In his seventh day testifying in his fraud and conspiracy trial, and third on cross-examination, Skilling insisted that neither he nor other top executives knew that Enron's retail energy unit had losses when management decided to move its trading function into the company's larger wholesale division in the first quarter of 2001.
David Delainey, former chief executive of the retail unit, Enron Energy Services, testified earlier for the government that the move hid $200 million in losses. He said he acquiesced to it under pressure from Skilling.
Skilling said the retail unit likely would not have reported losses had it remained separate from Enron Wholesale Services, which encompassed the company's larger, profitable energy trading franchise.
After the move, the wholesale division established a $240 million reserve intended to cover retail losses. Skilling said the reserve was established as a conservative measure in case losses came up, not because losses were already there for wholesale to absorb and hide from investors.
"You have assigned a motive to me, which is I was worried we would show big losses in EES," Skilling told prosecutor Sean Berkowitz in a matter-of-fact tone.
Berkowitz pressed Skilling about why a reserve was needed if no losses existed to hide.
"It was my state of mind at the time that EES was more likely to show a profit than a loss. That is my testimony," Skilling said.
Prosecutors allege Skilling and his co-defendant, Enron founder Kenneth Lay, repeatedly lied to investors and employees about Enron's health, using false optimism to hide weak business ventures and accounting tricks to obscure debt and inflated profits.
The two defendants say no fraud occurred at Enron, and contend that the company spiraled into bankruptcy protection in December 2001 because of bad publicity and lost market confidence.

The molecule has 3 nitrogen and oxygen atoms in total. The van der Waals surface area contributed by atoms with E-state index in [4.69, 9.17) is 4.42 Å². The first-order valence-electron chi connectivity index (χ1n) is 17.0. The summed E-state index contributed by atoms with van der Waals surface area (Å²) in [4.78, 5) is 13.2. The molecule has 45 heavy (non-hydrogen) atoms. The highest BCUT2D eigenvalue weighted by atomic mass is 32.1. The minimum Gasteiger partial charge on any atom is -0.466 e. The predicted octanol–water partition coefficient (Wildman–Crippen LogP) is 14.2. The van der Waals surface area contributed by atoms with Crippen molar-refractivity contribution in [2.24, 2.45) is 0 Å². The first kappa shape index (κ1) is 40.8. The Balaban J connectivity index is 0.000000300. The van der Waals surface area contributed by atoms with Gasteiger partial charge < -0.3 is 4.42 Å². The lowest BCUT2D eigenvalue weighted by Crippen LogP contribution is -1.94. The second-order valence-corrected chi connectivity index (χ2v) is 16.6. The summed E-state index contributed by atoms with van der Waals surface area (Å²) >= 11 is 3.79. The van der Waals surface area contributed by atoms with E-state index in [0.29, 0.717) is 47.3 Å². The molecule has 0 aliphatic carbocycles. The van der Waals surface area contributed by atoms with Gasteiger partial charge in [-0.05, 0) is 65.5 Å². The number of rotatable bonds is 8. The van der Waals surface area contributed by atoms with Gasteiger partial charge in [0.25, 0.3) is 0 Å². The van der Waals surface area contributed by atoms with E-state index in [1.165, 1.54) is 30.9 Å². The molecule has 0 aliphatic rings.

Skilling's demeanor has been combative at times, and Berkowitz admonished him early Wednesday for trying to give lengthy answers when a "yes" or "no" would suffice.
"I really want to get through this today," Berkowitz said.
"I do too," Skilling replied.
Lay, who wants to begin testifying next week, on Tuesday gave Skilling's testimony so far a good review.
"I think Mr. Skilling did a great job today," Lay said. "He may have had a few trick questions, as he said, but I think he did a fine job on all of it."
So far, CBS News legal analyst Andrew Cohen points out, "Skilling is holding his own. But you wonder if he is going to suffer a death by a thousand cuts; by a thousand tiny, minor points prosecutors are trying to make about his tenure at Enron. About what he knew and when he knew it when it came to the fraud there. And the more detailed Skilling is with his responses, the more prosecutors create the image of him as a man in the know."
On Tuesday, about whether a significant portion of the energy company's assets and investments underperformed more than a year before Enron crashed.
Prosecutors allege Skilling minimized the warnings that Enron's risk assessment and control group gave throughout 2000 about poor investments and assets.
Skilling, a plain-spoken ex-executive Lay embraced to lead Enron's transformation from a staid pipeline company to an energy powerhouse throughout the 1990s, held his temper for the most part.
But he occasionally answered with sarcasm or tried to give lengthy explanations, only to have Berkowitz demand a "yes," "no" or otherwise concise statement, to which the ex-CEO would say, "OK."
In one instance, Berkowitz pointed out a script for an April 2001 conference call Skilling conducted to discuss that year's first-quarter earnings. Enron's investor relations department produced such scripts for Skilling to read.
But when he read it, he skipped a portion that said Enron's broadband unit, which Skilling had highly promoted to Wall Street expected a 2001 loss of up to $100 million rather than the $65 million the ex-CEO had forecast in January that year. Prosecutors say he knew the broadband unit was flailing when he touted it, which Skilling denies.
Berkowitz asked if Skilling could choose to leave something out of a script.
"Something tells me that's a trick question, but go ahead," Skilling said.
Berkowitz asked if Skilling would answer every question, "even the trick ones, yes?" Berkowitz asked.
"Yes," the ex-CEO said. He then said, "Sometimes I would add and subtract words form the script."
Skilling is charged with 28 counts of fraud, conspiracy, insider trading and lying to auditors, while Lay faces six counts of fraud and conspiracy.